We began to chat with an English couple on the table next to us (Sarah is very accomplished at sparking up conversations with strangers. I am much less sociable on such situations). The small matter of the impending football match soon raised its head, and by coincidence, they would also be present at the Estadio da Luz the following night. We spent a very nice evening with some good quality authentic local food chatting football, not least because the husband was an ex-Premier League referee from the early 90’s and his wife is a consultant who works very closely with the current crop of England’s top officials.
Saturday brought us brilliant sunshine from the moment we opened our hotel room curtains. Once again we pulled on our trainers and headed out to see what kind of carnival atmosphere the city of Lisbon and the fans of Real and Atletico Madrid could provide.
We would not be disappointed. Both sets of fans packed the streets without a hint of animosity or trouble to be found as people mixed freely together – often groups in cars or around the town were a mixture of fans from both clubs. Beer, food, music and singing flowed in town as the day progressed.
The Champions League fan zone by the Tagus river offered all manner of activities including the chance to hold the famous European Cup, play keepie-ups with former Porto and Barcelona playmaker Deco and watch documentaries about previous iconic finals on the giant screen. After a thirst-quenching ice cream and the faintest beginnings of sunburn on my bald head, it was time to return to the hotel and prepare to make our way to the stadium.
We joined the metro train with hundreds, if not thousands, of other matchgoers; packed into the carriages like workers in the Tokyo rush hour – but with an altogether different vibe going on. Songs, jubilation, expectancy and good humour seemed to sweep those on board. No wonder – it was a Champions League final derby match!
Once inside the modern incarnation of Estadio da Luz (remarkably similar looking to Arsenal’s Emirates stadium inside) the noise began to swirl around the vast bowl as the sun began to set and the temperature began to fall to a more British type chill.
The obligatory opening ceremony brought the usual local-themed oddity of dance and music as both sets of fans unveiled their team’s UEFA-supplied flags and cards to hold aloft and thankfully, given my choice to wear a Real Madrid style retro shirt from Campo, our competition winning tickets were in their supporters’ end.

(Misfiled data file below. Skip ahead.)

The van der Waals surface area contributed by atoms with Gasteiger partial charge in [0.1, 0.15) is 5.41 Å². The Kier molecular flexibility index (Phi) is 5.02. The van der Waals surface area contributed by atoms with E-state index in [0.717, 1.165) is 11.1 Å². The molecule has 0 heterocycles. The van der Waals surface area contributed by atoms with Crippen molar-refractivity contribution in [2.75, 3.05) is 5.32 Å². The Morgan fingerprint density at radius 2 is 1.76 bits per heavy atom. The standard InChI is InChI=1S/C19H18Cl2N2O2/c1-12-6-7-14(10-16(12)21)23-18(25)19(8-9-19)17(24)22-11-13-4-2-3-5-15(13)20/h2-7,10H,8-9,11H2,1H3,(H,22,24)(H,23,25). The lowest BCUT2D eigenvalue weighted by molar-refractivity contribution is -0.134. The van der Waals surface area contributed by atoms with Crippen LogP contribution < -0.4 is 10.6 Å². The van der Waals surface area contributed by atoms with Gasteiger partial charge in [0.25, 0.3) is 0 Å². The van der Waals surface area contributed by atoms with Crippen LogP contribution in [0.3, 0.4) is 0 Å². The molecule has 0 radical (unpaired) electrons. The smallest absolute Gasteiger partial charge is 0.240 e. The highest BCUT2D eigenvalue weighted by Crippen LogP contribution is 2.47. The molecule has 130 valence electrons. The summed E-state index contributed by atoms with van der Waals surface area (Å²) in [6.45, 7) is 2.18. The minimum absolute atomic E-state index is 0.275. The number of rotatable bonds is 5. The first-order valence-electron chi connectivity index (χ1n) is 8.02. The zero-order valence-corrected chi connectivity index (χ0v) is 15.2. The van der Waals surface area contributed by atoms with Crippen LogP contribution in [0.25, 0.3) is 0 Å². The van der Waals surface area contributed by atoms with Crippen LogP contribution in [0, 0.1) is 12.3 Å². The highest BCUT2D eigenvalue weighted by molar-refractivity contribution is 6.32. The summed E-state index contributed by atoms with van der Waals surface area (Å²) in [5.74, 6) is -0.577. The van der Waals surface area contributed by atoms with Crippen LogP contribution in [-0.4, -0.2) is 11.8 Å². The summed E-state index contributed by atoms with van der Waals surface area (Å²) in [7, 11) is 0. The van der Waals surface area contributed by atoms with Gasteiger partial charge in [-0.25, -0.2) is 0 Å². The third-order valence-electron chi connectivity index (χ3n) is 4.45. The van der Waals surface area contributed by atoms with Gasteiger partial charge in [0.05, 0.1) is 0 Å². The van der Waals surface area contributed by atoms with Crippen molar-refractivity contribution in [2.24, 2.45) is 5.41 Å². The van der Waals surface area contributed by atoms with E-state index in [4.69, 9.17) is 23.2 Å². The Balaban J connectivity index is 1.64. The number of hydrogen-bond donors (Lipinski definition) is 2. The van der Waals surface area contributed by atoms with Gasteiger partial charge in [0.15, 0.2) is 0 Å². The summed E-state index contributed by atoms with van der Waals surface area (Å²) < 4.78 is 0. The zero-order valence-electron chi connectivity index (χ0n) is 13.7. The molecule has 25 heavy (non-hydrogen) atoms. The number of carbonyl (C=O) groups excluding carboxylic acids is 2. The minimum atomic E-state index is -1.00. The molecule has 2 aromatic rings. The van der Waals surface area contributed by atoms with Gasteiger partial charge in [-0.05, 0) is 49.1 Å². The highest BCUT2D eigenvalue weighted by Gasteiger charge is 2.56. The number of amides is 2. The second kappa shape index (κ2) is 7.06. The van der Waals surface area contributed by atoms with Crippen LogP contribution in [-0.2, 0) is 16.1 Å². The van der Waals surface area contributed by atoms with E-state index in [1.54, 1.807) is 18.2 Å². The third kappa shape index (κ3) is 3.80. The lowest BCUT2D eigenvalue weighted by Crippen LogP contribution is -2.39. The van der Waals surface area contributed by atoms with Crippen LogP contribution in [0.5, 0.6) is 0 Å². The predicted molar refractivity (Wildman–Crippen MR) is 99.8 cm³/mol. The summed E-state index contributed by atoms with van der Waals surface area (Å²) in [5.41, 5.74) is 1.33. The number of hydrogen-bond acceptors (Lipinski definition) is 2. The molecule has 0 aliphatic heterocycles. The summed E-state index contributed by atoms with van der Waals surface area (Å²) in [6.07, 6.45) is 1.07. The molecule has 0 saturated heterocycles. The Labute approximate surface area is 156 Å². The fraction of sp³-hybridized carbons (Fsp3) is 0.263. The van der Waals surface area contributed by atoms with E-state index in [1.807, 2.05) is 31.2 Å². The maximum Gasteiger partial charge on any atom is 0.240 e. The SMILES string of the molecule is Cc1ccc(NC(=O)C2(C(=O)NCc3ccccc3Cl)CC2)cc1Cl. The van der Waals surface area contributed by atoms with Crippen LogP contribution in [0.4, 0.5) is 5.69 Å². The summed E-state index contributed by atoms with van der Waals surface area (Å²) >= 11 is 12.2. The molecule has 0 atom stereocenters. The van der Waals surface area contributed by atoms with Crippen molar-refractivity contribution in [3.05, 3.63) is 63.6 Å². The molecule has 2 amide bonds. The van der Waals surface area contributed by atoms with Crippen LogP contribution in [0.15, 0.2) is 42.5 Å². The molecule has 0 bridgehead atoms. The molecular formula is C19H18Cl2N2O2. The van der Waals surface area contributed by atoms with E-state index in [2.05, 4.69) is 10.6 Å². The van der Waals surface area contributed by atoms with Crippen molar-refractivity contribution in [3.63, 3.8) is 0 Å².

The game itself was a tense affair despite the superb support from the 60,000 who had turned up. Diego Simeone’s Atletico seemed determined to defend doggedly against the superstars from the Bernabeu; an approach galvanised by their scrappy opening goal just before half time.
Carlo Ancelotti’s men struggled to break their rivals down, so with 20 minutes remaining they were forced into a change of tactics and personnel. Such decisions can make or break coaches and the Italian’s alterations did the trick as Real pushed and probed with an urgency that had been patently lacking for the previous 70 minutes.
Their reward came in the dying embers of second half added-on time when Sergio Ramos headed their last gasp equaliser. You could visibly see the lift this gave to Real and the deflation in the Atletico ranks. From then on, there would only be one winner.
Further goals from game-changer Marcelo and the disappointing £80million pair Ronaldo and Gareth Bale gave the scoreline a lop-sided and misleading look to it, but in the end, the best and most deserving team got to lift the giant-eared trinket for a record tenth time.
So, as Real Madrid did their lap of honour to the strains of the Champions League anthem and their fans’ songs of adoration, we made our exit to catch a metro back to our hotel. Our trip was over, but we had been given the opportunity by Campo and Aejis to experience a fantastic global sporting event and a wonderful city that we most likely would never have done otherwise, and for that, we thank them.